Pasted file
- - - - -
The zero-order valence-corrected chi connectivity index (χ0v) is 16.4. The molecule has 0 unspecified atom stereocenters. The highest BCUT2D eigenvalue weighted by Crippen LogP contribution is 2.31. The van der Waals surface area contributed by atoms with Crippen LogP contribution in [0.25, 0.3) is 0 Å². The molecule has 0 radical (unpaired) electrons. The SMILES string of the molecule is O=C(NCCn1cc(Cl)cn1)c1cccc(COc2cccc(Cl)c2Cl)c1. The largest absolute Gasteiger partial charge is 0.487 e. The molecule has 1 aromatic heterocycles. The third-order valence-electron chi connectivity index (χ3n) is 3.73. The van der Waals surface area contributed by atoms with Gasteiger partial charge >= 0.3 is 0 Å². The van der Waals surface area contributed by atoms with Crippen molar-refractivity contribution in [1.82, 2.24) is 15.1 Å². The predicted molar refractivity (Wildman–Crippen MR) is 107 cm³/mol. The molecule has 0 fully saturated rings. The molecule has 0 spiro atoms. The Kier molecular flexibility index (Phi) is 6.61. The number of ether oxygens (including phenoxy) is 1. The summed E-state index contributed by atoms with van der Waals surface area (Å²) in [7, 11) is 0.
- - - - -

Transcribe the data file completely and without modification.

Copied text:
The zero-order valence-corrected chi connectivity index (χ0v) is 16.4. The molecule has 0 unspecified atom stereocenters. The highest BCUT2D eigenvalue weighted by Crippen LogP contribution is 2.31. The van der Waals surface area contributed by atoms with Crippen LogP contribution in [0.25, 0.3) is 0 Å². The molecule has 0 radical (unpaired) electrons. The SMILES string of the molecule is O=C(NCCn1cc(Cl)cn1)c1cccc(COc2cccc(Cl)c2Cl)c1. The largest absolute Gasteiger partial charge is 0.487 e. The molecule has 1 aromatic heterocycles. The third-order valence-electron chi connectivity index (χ3n) is 3.73. The van der Waals surface area contributed by atoms with Gasteiger partial charge >= 0.3 is 0 Å². The van der Waals surface area contributed by atoms with Crippen molar-refractivity contribution in [1.82, 2.24) is 15.1 Å². The predicted molar refractivity (Wildman–Crippen MR) is 107 cm³/mol. The molecule has 0 fully saturated rings. The molecule has 0 spiro atoms. The Kier molecular flexibility index (Phi) is 6.61. The number of ether oxygens (including phenoxy) is 1. The summed E-state index contributed by atoms with van der Waals surface area (Å²) in [7, 11) is 0.